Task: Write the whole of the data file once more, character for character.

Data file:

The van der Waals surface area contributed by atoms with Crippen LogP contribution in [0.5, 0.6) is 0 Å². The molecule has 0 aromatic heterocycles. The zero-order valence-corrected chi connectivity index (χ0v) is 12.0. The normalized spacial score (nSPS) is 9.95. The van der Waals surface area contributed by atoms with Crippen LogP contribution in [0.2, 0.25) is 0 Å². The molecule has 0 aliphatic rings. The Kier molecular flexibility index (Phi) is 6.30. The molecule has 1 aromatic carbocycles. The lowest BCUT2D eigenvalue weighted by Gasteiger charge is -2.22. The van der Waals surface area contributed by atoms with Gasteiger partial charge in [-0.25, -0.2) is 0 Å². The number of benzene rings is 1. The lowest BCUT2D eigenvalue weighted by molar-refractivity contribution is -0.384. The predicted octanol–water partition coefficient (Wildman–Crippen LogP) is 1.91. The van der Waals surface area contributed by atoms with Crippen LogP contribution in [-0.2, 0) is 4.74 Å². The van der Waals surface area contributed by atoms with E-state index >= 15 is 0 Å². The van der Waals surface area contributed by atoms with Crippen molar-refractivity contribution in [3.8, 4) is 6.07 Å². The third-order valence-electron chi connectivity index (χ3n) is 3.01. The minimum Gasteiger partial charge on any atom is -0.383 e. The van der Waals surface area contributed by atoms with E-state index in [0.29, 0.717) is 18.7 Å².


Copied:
The van der Waals surface area contributed by atoms with Crippen LogP contribution in [0.5, 0.6) is 0 Å². The molecule has 0 aromatic heterocycles. The zero-order valence-corrected chi connectivity index (χ0v) is 12.0. The normalized spacial score (nSPS) is 9.95. The van der Waals surface area contributed by atoms with Crippen LogP contribution in [0.2, 0.25) is 0 Å². The molecule has 0 aliphatic rings. The Kier molecular flexibility index (Phi) is 6.30. The molecule has 1 aromatic carbocycles. The lowest BCUT2D eigenvalue weighted by Gasteiger charge is -2.22. The van der Waals surface area contributed by atoms with Gasteiger partial charge in [-0.25, -0.2) is 0 Å². The number of benzene rings is 1. The lowest BCUT2D eigenvalue weighted by molar-refractivity contribution is -0.384. The predicted octanol–water partition coefficient (Wildman–Crippen LogP) is 1.91. The van der Waals surface area contributed by atoms with Crippen LogP contribution in [-0.2, 0) is 4.74 Å². The van der Waals surface area contributed by atoms with E-state index >= 15 is 0 Å². The van der Waals surface area contributed by atoms with Crippen molar-refractivity contribution in [3.8, 4) is 6.07 Å². The third-order valence-electron chi connectivity index (χ3n) is 3.01. The minimum Gasteiger partial charge on any atom is -0.383 e. The van der Waals surface area contributed by atoms with E-state index in [0.29, 0.717) is 18.7 Å².